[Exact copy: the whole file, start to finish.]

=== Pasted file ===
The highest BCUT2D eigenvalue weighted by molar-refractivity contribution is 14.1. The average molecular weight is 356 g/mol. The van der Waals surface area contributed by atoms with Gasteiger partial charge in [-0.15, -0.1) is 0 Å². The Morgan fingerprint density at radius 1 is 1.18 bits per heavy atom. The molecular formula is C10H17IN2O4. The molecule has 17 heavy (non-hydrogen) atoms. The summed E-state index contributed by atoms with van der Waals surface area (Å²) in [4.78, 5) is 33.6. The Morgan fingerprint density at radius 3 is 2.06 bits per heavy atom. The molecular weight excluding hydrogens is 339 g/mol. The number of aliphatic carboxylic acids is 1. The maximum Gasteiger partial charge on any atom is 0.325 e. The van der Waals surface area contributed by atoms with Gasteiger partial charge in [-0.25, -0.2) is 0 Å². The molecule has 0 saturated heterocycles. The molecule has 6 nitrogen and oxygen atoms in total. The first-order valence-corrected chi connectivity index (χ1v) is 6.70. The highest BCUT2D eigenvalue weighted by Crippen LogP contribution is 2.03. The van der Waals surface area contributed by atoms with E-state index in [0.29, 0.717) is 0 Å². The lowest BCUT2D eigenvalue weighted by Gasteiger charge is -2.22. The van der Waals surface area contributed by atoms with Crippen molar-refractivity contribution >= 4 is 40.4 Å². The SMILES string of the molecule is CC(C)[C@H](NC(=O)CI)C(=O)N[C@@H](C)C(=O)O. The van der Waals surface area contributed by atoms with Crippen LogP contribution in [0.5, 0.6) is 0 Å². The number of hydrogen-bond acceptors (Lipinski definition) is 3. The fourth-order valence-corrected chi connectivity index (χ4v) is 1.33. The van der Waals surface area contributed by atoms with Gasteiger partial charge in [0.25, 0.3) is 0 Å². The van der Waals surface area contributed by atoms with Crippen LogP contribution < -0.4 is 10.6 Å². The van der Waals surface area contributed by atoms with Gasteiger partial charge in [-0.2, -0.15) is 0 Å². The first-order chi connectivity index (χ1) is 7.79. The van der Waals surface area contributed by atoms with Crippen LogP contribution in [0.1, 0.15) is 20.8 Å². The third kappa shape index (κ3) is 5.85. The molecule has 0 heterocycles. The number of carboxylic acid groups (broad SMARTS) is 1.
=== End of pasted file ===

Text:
The highest BCUT2D eigenvalue weighted by molar-refractivity contribution is 14.1. The average molecular weight is 356 g/mol. The van der Waals surface area contributed by atoms with Gasteiger partial charge in [-0.15, -0.1) is 0 Å². The Morgan fingerprint density at radius 1 is 1.18 bits per heavy atom. The molecular formula is C10H17IN2O4. The molecule has 17 heavy (non-hydrogen) atoms. The summed E-state index contributed by atoms with van der Waals surface area (Å²) in [4.78, 5) is 33.6. The Morgan fingerprint density at radius 3 is 2.06 bits per heavy atom. The molecular weight excluding hydrogens is 339 g/mol. The number of aliphatic carboxylic acids is 1. The maximum Gasteiger partial charge on any atom is 0.325 e. The van der Waals surface area contributed by atoms with Gasteiger partial charge in [-0.25, -0.2) is 0 Å². The molecule has 0 saturated heterocycles. The molecule has 6 nitrogen and oxygen atoms in total. The first-order valence-corrected chi connectivity index (χ1v) is 6.70. The highest BCUT2D eigenvalue weighted by Crippen LogP contribution is 2.03. The van der Waals surface area contributed by atoms with E-state index in [0.29, 0.717) is 0 Å². The lowest BCUT2D eigenvalue weighted by Gasteiger charge is -2.22. The van der Waals surface area contributed by atoms with Crippen molar-refractivity contribution >= 4 is 40.4 Å². The SMILES string of the molecule is CC(C)[C@H](NC(=O)CI)C(=O)N[C@@H](C)C(=O)O. The van der Waals surface area contributed by atoms with Crippen LogP contribution in [0.5, 0.6) is 0 Å². The number of hydrogen-bond acceptors (Lipinski definition) is 3. The fourth-order valence-corrected chi connectivity index (χ4v) is 1.33. The van der Waals surface area contributed by atoms with Gasteiger partial charge in [0.25, 0.3) is 0 Å². The van der Waals surface area contributed by atoms with Crippen LogP contribution < -0.4 is 10.6 Å². The van der Waals surface area contributed by atoms with Gasteiger partial charge in [-0.2, -0.15) is 0 Å². The first-order chi connectivity index (χ1) is 7.79. The van der Waals surface area contributed by atoms with Crippen LogP contribution in [0.1, 0.15) is 20.8 Å². The third kappa shape index (κ3) is 5.85. The molecule has 0 heterocycles. The number of carboxylic acid groups (broad SMARTS) is 1.